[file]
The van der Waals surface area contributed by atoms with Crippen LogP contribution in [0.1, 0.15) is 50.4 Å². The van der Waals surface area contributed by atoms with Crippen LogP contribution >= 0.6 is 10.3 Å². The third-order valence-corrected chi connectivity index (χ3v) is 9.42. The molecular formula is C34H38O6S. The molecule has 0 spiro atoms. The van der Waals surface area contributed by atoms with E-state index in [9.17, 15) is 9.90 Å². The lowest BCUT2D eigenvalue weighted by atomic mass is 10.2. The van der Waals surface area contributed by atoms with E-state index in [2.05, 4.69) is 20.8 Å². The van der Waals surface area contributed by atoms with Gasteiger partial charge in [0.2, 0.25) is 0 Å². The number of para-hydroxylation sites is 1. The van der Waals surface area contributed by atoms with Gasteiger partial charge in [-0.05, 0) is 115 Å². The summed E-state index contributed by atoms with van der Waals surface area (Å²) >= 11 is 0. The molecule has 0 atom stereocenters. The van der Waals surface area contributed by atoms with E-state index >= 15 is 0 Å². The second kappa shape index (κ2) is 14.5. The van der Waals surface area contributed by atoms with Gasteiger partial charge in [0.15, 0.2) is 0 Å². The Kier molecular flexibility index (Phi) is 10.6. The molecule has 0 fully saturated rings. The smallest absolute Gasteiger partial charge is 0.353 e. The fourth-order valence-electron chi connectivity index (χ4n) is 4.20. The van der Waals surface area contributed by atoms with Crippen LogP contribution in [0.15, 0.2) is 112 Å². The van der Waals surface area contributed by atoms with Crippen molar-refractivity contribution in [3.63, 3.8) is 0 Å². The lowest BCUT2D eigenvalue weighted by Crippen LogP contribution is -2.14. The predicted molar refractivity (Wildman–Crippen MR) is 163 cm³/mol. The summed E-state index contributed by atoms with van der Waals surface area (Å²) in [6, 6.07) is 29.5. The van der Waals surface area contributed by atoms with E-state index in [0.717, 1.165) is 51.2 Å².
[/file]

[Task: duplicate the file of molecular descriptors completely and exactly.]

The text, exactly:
The van der Waals surface area contributed by atoms with Crippen LogP contribution in [0.1, 0.15) is 50.4 Å². The van der Waals surface area contributed by atoms with Crippen LogP contribution >= 0.6 is 10.3 Å². The third-order valence-corrected chi connectivity index (χ3v) is 9.42. The molecular formula is C34H38O6S. The molecule has 0 spiro atoms. The van der Waals surface area contributed by atoms with E-state index in [9.17, 15) is 9.90 Å². The lowest BCUT2D eigenvalue weighted by atomic mass is 10.2. The van der Waals surface area contributed by atoms with E-state index in [2.05, 4.69) is 20.8 Å². The van der Waals surface area contributed by atoms with Gasteiger partial charge in [0.2, 0.25) is 0 Å². The number of para-hydroxylation sites is 1. The van der Waals surface area contributed by atoms with Gasteiger partial charge in [-0.05, 0) is 115 Å². The summed E-state index contributed by atoms with van der Waals surface area (Å²) >= 11 is 0. The molecule has 0 atom stereocenters. The van der Waals surface area contributed by atoms with E-state index >= 15 is 0 Å². The second kappa shape index (κ2) is 14.5. The van der Waals surface area contributed by atoms with Gasteiger partial charge in [0.15, 0.2) is 0 Å². The Kier molecular flexibility index (Phi) is 10.6. The molecule has 0 fully saturated rings. The smallest absolute Gasteiger partial charge is 0.353 e. The fourth-order valence-electron chi connectivity index (χ4n) is 4.20. The van der Waals surface area contributed by atoms with Crippen LogP contribution in [0.15, 0.2) is 112 Å². The van der Waals surface area contributed by atoms with Crippen molar-refractivity contribution in [3.63, 3.8) is 0 Å². The lowest BCUT2D eigenvalue weighted by Crippen LogP contribution is -2.14. The predicted molar refractivity (Wildman–Crippen MR) is 163 cm³/mol. The summed E-state index contributed by atoms with van der Waals surface area (Å²) in [6, 6.07) is 29.5. The van der Waals surface area contributed by atoms with E-state index in [0.717, 1.165) is 51.2 Å².